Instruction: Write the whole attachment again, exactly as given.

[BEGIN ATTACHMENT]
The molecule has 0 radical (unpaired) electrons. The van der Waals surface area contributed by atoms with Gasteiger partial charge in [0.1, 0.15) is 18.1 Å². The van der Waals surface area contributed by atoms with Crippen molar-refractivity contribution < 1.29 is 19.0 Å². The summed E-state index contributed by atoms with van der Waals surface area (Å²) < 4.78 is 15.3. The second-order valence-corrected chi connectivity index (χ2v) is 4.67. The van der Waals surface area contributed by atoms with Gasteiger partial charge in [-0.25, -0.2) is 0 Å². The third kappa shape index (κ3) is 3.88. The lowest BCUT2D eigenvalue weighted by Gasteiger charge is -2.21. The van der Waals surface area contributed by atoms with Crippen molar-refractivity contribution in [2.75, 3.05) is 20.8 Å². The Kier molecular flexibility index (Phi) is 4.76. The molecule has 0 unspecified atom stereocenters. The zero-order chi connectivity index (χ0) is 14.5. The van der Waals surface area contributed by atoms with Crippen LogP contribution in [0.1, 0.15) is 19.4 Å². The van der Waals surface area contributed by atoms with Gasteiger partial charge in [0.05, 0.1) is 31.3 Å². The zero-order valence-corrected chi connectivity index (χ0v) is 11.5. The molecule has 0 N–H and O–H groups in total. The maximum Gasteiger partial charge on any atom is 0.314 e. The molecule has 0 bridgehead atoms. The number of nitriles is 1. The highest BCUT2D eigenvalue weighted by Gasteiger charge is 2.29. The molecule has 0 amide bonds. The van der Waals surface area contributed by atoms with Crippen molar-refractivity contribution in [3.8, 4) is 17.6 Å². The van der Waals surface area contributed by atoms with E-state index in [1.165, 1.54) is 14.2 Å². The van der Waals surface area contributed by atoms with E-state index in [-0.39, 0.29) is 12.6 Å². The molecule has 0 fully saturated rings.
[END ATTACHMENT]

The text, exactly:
The molecule has 0 radical (unpaired) electrons. The van der Waals surface area contributed by atoms with Gasteiger partial charge in [0.1, 0.15) is 18.1 Å². The van der Waals surface area contributed by atoms with Crippen molar-refractivity contribution < 1.29 is 19.0 Å². The summed E-state index contributed by atoms with van der Waals surface area (Å²) < 4.78 is 15.3. The second-order valence-corrected chi connectivity index (χ2v) is 4.67. The van der Waals surface area contributed by atoms with Gasteiger partial charge in [-0.25, -0.2) is 0 Å². The third kappa shape index (κ3) is 3.88. The lowest BCUT2D eigenvalue weighted by Gasteiger charge is -2.21. The van der Waals surface area contributed by atoms with Crippen molar-refractivity contribution in [2.75, 3.05) is 20.8 Å². The Kier molecular flexibility index (Phi) is 4.76. The molecule has 0 unspecified atom stereocenters. The zero-order chi connectivity index (χ0) is 14.5. The van der Waals surface area contributed by atoms with Crippen LogP contribution in [0.1, 0.15) is 19.4 Å². The van der Waals surface area contributed by atoms with Gasteiger partial charge in [0.05, 0.1) is 31.3 Å². The zero-order valence-corrected chi connectivity index (χ0v) is 11.5. The molecule has 0 N–H and O–H groups in total. The maximum Gasteiger partial charge on any atom is 0.314 e. The molecule has 0 bridgehead atoms. The number of nitriles is 1. The highest BCUT2D eigenvalue weighted by Gasteiger charge is 2.29. The molecule has 0 amide bonds. The van der Waals surface area contributed by atoms with Crippen molar-refractivity contribution in [3.8, 4) is 17.6 Å². The van der Waals surface area contributed by atoms with E-state index in [1.165, 1.54) is 14.2 Å². The van der Waals surface area contributed by atoms with E-state index in [-0.39, 0.29) is 12.6 Å². The molecule has 0 fully saturated rings.